First-year Sarah Biskowitz is leading an impressive initiative: religious learning workshops for Jewish-identified Smithies! Even though Sarah has only been here for a semester, she is already establishing strong roots in the community. Assisting Hebrew school teacher Emily Brocks, a mentor of hers, Sarah teaches Hebrew prayers to 4th and 5th graders at Congregation B’nai Israel in Northampton. She is also on the board of SCJC, the Smith College Jewish Community.
Sarah is bringing many of the tools she uses at B’nai Israel back to campus, where she is leading a three-part series of “Shabbes Schmooze and Learn the Basics” workshops, providing introductory education in Judaism and Jewish practices on Saturday afternoons. The first session was February 17; the next meetings will be on February 24 and March 3, 2-3pm in CC103/104.
When I arrived to the first workshop in Sarah’s series, she was teaching the Hebrew alphabet to a group of students through song. Sarah had printed copies of a practice packet so each student could work on writing letters throughout the lesson. “Learning a new alphabet is like learning a code, it’s so good for your brain!” she exclaimed. Her smile was present throughout the meeting and her passion was evident. “Jewish spaces at colleges often cater to to Jewish students that have a certain degree of education in Judaism,” she told me after the meeting. The Jewish people have rich cultural and linguistic traditions and 3,500+ years of history spanning the globe. However, not all Jewish-identified people received comprehensive religious teachings growing up—perhaps if they’re from multi-faith or secular families. These Jewish-identified students can feel left out of Jewish spaces. Sarah wants to challenge that aspect of Jewish student communities and create a space where all are supported and encouraged to learn. While Sarah’s lessons are geared towards Jewish-identified students, all are welcome!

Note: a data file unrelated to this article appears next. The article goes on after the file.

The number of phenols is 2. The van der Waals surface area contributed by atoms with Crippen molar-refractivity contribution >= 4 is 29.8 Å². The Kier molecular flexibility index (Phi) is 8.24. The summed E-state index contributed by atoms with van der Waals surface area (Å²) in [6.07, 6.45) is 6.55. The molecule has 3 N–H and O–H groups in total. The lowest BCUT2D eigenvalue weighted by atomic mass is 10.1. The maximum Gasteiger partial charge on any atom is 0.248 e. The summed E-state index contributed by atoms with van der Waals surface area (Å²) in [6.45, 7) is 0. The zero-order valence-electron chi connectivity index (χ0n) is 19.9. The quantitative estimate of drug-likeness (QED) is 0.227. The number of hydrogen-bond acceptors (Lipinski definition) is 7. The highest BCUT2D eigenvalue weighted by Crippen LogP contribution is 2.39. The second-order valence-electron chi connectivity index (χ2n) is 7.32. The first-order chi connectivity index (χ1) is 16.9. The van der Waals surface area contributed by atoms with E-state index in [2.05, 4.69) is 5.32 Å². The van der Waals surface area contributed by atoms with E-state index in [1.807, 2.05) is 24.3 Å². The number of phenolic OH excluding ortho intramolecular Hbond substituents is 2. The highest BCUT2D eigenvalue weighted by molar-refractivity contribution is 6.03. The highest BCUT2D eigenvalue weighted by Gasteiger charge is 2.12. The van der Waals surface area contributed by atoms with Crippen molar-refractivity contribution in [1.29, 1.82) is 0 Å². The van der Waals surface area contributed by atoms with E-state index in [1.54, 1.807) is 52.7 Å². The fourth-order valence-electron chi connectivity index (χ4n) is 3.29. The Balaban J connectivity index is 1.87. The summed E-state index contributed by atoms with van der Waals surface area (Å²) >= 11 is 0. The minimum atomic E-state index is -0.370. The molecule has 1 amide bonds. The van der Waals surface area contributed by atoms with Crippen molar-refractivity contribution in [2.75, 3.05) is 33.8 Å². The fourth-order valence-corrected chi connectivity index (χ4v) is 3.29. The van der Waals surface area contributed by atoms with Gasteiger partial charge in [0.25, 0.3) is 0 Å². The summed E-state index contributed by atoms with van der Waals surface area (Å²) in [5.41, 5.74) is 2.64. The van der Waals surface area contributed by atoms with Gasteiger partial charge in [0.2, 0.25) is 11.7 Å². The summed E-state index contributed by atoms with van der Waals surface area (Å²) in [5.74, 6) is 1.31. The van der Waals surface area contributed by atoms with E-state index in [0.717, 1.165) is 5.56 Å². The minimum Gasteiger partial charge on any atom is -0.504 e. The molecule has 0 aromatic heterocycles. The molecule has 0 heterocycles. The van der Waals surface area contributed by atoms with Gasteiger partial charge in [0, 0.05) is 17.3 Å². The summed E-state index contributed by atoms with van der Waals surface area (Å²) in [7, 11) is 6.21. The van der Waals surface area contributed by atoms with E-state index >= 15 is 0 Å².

There is a story in Jewish lore about rabbis putting honey on letters of the alef-bet while children begin to learn the Torah. The children are to happily lick off the honey and associate the Torah with sweetness. Sarah echoed this sentiment in her lessons, assuring her peers to not be overwhelmed, but rather to enjoy getting a “sweet taste” of Jewish learning! Sarah shared this cultural tidbit with me, saying “it is never too late to learn, and never too early to develop passion.” Join Sarah and fellow Smithies February 24th to learn more about the basics of Jewish culture and religion. The following week, on March 3rd, Sarah will be teaching basic prayers for Shabbat.
After this series is over, SCJC plans to continue to host Saturday afternoon activities including discussions and skill shares.